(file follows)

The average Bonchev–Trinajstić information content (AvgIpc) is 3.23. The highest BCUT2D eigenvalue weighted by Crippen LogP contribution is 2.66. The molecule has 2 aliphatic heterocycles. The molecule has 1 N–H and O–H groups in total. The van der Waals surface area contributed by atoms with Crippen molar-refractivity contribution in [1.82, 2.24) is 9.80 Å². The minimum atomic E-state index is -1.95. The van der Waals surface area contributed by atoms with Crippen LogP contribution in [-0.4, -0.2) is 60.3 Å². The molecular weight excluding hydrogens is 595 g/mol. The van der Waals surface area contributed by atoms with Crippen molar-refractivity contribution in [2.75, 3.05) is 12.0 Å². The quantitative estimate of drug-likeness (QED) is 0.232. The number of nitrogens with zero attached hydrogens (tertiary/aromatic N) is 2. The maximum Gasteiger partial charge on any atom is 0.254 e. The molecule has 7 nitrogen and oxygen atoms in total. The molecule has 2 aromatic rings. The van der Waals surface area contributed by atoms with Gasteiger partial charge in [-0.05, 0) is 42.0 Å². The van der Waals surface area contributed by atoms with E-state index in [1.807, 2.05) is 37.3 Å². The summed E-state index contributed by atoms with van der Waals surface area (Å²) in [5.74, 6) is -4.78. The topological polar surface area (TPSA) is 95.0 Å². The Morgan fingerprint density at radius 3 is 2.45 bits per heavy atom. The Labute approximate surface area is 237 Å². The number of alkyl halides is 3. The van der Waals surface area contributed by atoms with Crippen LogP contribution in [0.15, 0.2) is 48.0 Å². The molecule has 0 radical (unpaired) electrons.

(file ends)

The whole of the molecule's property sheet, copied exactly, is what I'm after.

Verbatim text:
The average Bonchev–Trinajstić information content (AvgIpc) is 3.23. The highest BCUT2D eigenvalue weighted by Crippen LogP contribution is 2.66. The molecule has 2 aliphatic heterocycles. The molecule has 1 N–H and O–H groups in total. The van der Waals surface area contributed by atoms with Crippen molar-refractivity contribution in [1.82, 2.24) is 9.80 Å². The minimum atomic E-state index is -1.95. The van der Waals surface area contributed by atoms with Crippen LogP contribution in [-0.4, -0.2) is 60.3 Å². The molecular weight excluding hydrogens is 595 g/mol. The van der Waals surface area contributed by atoms with Crippen molar-refractivity contribution in [2.75, 3.05) is 12.0 Å². The quantitative estimate of drug-likeness (QED) is 0.232. The number of nitrogens with zero attached hydrogens (tertiary/aromatic N) is 2. The maximum Gasteiger partial charge on any atom is 0.254 e. The molecule has 7 nitrogen and oxygen atoms in total. The molecule has 2 aromatic rings. The van der Waals surface area contributed by atoms with Gasteiger partial charge in [-0.05, 0) is 42.0 Å². The van der Waals surface area contributed by atoms with E-state index in [1.807, 2.05) is 37.3 Å². The summed E-state index contributed by atoms with van der Waals surface area (Å²) in [5.74, 6) is -4.78. The topological polar surface area (TPSA) is 95.0 Å². The Morgan fingerprint density at radius 3 is 2.45 bits per heavy atom. The Labute approximate surface area is 237 Å². The number of alkyl halides is 3. The van der Waals surface area contributed by atoms with Crippen LogP contribution in [0.15, 0.2) is 48.0 Å². The molecule has 0 radical (unpaired) electrons.